Tue, May 08, 2007 - Page 11 News List

AUO stops expansion to ease glut

`PEAK IS OVER' The world's third-largest maker of liquid-crystal displays has decided that a new plant can wait to open as companies cut investments this year

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AU Optronics Corp (友達光電), the world's third-largest maker of liquid-crystal displays, will delay expansion of its factories by almost a year after a global glut led to a record loss last quarter.

The company, which makes LCDs for Sony Corp, will hold off installing equipment at its second manufacturing line until the end of next year, Chairman Lee Kun-yao (李焜燿) said in an interview at its Hsinchu headquarters. The new plant had been scheduled for the start of the year, he said.

"The peak is over" for expanding production capacity, Lee said in an interview on May 2. "We don't want to invest in a money-losing business." Producers in the US$70 billion LCD market, including Samsung Electronics Co and LG.Philips LCD Co, will probably cut investment by 28 percent this year, the second consecutive yearly drop, according to Lehman Brothers Holdings Inc. Demand for screens used in TVs and computer monitors may pick up this year, AU Optronics said last month.

"These panel makers can benefit from stabilizing or even rising panel prices, which will definitely be good for profitability," said Jeffrey Su, an analyst at Merrill Lynch & Co in Taipei. He has a "buy" recommendation on AU Optronics.

Chi Mei Optoelectronics Corp (奇美電子), the largest Taiwan rival of AU Optronics, also slowed expansion after posting a loss last quarter. Chi Mei hasn't placed equipment orders for its newest LCD facility, chairman Frank Liao (廖錦祥) said in a May 3 interview.

Shares of AU Optronics gained 1.9 percent to NT$55, a three-year high, at 11:40am, and closed at NT$54.9 on the Taiwan Stock Exchange. Chi Mei stock rose 4.7 percent to NT$39.15, the highest in almost eight months, and closed at NT$39.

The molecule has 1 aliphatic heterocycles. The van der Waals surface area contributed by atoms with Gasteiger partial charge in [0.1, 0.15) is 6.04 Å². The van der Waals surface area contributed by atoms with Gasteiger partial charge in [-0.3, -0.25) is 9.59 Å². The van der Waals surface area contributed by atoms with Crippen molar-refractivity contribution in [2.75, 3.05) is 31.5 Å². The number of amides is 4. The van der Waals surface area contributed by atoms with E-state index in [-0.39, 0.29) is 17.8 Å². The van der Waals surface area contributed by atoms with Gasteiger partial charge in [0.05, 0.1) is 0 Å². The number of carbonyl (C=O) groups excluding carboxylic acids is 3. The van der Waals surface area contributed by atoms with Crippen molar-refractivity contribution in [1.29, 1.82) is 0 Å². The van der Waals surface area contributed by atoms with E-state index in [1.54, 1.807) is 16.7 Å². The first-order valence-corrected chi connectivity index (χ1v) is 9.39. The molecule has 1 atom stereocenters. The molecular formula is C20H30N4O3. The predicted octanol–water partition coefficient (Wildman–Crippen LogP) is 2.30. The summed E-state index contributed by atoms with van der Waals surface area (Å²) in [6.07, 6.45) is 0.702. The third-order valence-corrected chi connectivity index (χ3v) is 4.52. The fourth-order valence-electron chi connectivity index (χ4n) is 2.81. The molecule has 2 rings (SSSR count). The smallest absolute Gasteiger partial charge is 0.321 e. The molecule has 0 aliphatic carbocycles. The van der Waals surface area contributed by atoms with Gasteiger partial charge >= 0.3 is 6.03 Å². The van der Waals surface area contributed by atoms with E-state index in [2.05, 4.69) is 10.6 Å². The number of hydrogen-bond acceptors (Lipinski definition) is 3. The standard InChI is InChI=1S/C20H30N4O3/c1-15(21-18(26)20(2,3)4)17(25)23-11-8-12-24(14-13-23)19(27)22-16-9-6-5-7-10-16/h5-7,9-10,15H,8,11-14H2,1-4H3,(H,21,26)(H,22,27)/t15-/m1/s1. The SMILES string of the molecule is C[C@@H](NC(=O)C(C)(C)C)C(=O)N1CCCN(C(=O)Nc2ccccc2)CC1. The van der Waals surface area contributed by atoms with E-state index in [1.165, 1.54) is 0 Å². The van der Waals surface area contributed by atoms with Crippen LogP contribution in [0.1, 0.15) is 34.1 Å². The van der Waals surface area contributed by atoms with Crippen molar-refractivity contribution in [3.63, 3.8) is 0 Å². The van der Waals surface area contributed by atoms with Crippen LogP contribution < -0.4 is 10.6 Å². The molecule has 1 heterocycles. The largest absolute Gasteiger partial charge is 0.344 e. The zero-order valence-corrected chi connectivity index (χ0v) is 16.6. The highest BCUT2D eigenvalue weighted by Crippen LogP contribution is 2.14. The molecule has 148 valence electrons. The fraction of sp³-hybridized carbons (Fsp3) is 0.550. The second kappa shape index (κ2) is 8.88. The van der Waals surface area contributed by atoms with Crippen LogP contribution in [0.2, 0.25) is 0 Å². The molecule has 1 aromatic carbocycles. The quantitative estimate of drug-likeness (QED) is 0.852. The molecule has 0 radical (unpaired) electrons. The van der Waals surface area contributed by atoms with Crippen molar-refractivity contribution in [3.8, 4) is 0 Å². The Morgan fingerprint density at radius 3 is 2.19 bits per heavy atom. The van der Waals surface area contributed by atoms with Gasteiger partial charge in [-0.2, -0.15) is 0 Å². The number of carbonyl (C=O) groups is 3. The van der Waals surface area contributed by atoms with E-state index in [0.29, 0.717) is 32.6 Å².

"The factory is just a skeleton right now," Liao said, declining to comment on when production may start.

The Tainan-based company in April delayed production at a sixth-generation factory, which makes screens as large as 37 inches diagonally, from the end of this year until next year.

Global LCD supply will rise 35 percent this year, compared with a 40 percent growth in demand, according to Taipei-based Witsview Technology Corp (聯景科技), which tracks the industry.

Last month, Samsung and LG.Philips, the world's two biggest LCD panel makers, said there will be a shortage in the second half. The result: screen prices are recovering.

Prices of TV panels measuring 42 inches diagonally may fall 1.8 percent this quarter, slowing from a 9.5 percent decline in the first three months of the year, according to WitsView.

"TV panels are stabilizing," Lee said. "They usually fall 3 to 5 percent quarter on quarter. It's an important signal." Sony, the world's second-largest consumer electronics maker, said last month prices of its Bravia LCD TVs will be flat or higher in the year ending March 31, 2008, because of pricier models.

Shares of flat-panel makers have recovered since the end of the first quarter. AU Optronics rose 14 percent since March 31, against a 0.2 percent decline in the prior 12 months. Chi Mei gained 8.4 percent, from a 21 percent drop in the previous year.

Samsung shares gained 2.3 percent since the first quarter, compared with an 11 percent decline in the year ended March 31.

LG.Philips climbed 18 percent after falling 25 percent in the prior year.

AU Optronics's capital spending for next year "will be lower" than the projected NT$95 billion (US$2.9 billion) investment this year, Lee said. The company is delaying equipment installation at its second 7.5-generation LCD panel factory, which will make screens measuring 40 inches diagonally or larger, he said.

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